The second Earl was a brother of Lord Colin and he was evidently a very cautious man, first supporting one side and then another in the civil wars between the Covenanters and King Charles II. This was a time of religious passion in Scotland, where the reformist ideas of Luthor and Calvin arrived late. There were the Catholics, the reformed Protestant Scottish Kirk and the English Church proposed by King Charles I. The Covenant protected the Kirk and also was a de-facto Parliament. The Earl was excommunicated, imprisoned by the Covenanters and when released was the King’s Secretary. He fathered: Kenneth.
Lord Kenneth Mackenzie, III Earl of Seaforth, 3 Viscount Fortrose, 4 Baron Kintail, 15 Baron of Kintail, died 1678
The Third Earl joined King Charles II at Stirling and after defeat at Worcester by Cromwell the Seaforth estates were forfeited and the Earl made a prisoner. The Earl was made Sheriff of Ross. Two Mackenzies were chief anti-Covenant figures and showed no mercy to anyone who was considered a rebel, including their relatives. These men were Sir George Mackenzie of Tarbat who was then Lord Justice-General and who became the First Earl of Cromartie and Sir George Mackenzie of Rosehaugh, the Lord Advocate.[11] He fathered: Kenneth.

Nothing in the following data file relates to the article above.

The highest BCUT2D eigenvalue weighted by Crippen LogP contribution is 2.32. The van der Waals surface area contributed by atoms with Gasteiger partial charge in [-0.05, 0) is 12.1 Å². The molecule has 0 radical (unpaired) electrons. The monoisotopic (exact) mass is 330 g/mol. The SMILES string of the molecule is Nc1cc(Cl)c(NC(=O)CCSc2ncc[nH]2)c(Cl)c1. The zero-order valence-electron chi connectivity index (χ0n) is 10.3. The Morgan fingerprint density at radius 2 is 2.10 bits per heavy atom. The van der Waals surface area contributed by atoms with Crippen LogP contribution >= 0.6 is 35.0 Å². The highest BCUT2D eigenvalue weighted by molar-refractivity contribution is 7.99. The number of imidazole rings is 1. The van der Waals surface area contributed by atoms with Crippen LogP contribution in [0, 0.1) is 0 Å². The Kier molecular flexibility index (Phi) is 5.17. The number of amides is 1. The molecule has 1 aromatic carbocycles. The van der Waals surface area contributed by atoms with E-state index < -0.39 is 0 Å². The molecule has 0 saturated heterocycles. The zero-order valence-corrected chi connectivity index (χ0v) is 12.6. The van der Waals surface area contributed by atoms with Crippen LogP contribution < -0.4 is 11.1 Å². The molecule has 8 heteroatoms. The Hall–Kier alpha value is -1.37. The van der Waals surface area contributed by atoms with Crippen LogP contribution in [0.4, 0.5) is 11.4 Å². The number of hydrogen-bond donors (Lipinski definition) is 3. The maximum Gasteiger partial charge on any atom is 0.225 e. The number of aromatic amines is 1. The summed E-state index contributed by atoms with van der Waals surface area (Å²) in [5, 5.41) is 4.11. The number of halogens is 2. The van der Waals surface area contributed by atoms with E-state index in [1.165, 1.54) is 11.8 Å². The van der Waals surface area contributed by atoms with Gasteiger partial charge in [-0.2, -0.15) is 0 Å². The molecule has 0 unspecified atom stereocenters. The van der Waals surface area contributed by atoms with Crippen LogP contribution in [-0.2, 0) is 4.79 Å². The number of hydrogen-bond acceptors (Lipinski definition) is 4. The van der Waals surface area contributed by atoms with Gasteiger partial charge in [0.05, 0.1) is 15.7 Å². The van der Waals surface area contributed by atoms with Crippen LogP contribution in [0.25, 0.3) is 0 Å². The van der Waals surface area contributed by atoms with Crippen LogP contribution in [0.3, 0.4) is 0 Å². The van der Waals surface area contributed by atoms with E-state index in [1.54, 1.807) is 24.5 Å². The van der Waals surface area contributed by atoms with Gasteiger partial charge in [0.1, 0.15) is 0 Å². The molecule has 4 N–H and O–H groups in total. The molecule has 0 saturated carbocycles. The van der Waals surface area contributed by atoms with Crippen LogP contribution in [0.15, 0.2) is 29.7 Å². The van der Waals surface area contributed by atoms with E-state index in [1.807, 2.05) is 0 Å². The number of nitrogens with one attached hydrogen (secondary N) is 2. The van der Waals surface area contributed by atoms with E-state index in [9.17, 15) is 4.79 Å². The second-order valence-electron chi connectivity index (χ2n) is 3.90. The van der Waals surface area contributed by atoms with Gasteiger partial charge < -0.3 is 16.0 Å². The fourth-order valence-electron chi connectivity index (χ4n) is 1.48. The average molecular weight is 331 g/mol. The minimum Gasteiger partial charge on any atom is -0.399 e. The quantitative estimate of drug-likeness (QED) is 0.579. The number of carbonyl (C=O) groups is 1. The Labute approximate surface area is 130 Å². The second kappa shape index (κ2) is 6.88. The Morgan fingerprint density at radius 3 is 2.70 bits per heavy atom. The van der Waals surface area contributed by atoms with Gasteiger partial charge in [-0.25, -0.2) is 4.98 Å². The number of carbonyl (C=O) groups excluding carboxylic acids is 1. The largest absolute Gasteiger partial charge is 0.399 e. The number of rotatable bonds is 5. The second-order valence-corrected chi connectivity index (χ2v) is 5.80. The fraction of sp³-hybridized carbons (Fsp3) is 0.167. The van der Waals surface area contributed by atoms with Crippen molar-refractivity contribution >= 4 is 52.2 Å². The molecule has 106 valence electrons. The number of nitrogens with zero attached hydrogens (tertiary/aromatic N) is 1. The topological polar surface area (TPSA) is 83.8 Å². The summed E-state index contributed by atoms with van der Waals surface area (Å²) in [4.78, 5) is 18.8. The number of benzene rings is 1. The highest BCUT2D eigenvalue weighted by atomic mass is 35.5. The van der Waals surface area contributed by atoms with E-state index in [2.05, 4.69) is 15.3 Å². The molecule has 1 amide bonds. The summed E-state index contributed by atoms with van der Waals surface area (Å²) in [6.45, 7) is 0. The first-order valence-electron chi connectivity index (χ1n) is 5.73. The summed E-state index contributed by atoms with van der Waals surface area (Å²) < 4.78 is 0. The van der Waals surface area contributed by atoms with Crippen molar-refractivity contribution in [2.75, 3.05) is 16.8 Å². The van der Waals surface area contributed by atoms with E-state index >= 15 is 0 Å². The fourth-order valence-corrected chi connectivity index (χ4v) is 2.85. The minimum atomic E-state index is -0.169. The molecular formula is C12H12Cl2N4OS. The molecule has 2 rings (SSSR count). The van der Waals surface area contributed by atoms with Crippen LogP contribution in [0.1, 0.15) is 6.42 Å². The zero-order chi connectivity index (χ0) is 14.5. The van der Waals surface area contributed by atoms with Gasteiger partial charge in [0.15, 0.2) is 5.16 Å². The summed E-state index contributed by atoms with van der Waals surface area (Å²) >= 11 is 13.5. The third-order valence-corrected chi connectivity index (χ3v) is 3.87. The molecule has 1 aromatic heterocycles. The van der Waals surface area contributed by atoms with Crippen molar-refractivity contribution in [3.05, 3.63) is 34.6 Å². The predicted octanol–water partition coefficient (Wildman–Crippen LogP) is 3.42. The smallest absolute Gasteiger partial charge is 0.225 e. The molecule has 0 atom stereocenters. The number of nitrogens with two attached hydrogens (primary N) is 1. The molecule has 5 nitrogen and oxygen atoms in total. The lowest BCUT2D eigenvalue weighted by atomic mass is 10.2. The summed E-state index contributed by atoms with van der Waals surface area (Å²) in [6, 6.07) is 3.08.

Lord Kenneth Mackenzie, Kt, 1 Marquess of Seaforth, 4th Earl of Seaforth, 4th Viscount Fortrose, V Baron Kintail, XVI Baron of Kintail, died 1701
The Fourth Earl of Seaforth was another loyalist and supported King James VII, during James’ Revolution against King William. The Earl took part in the siege of Londonderry and the Battle of the Boyne and he followed his King to exile in France. James rewarded him with the Marquessate of Seaforth in the Jacobite peerage and also created him a Knight of the Thistle. He fathered: William Dubh.
Lord William Mackenzie, 2 Marquess of Seaforth, V Earl of Seaforth, 5 Viscount Fortrose, 4 Baron Kintail, 17 Baron of Kintail, died c1740
The Second Marquess led 3,000 mainly Mackenzie clansmen to Sheriffmuir battle in the Stuart cause during the 1715 Rising. He was joined in the Rising by many Mackenzie Chiefs, including Sir John Mackenzie, 3 Bt of Coul. They lost again. The Seaforth titles and estates were forfeited again and the Marquess was attainted with High Treason. He went into exile but returned in 1719 to support a Spanish invasion. He sailed with the Spanish invasion force, landed in Kintail and fought at the Battle of Glenshiel where he was badly wounded. His factor, Donald Murchison, kept the lands from being confiscated and the rents were forwarded to Seaforth in exile. In 1726 Seaforth received a pardon, but the Seaforth titles remained forfeit. He fathered: Kenneth.
Lord Kenneth Mackenzie, 1 Baron Fortrose, died 1761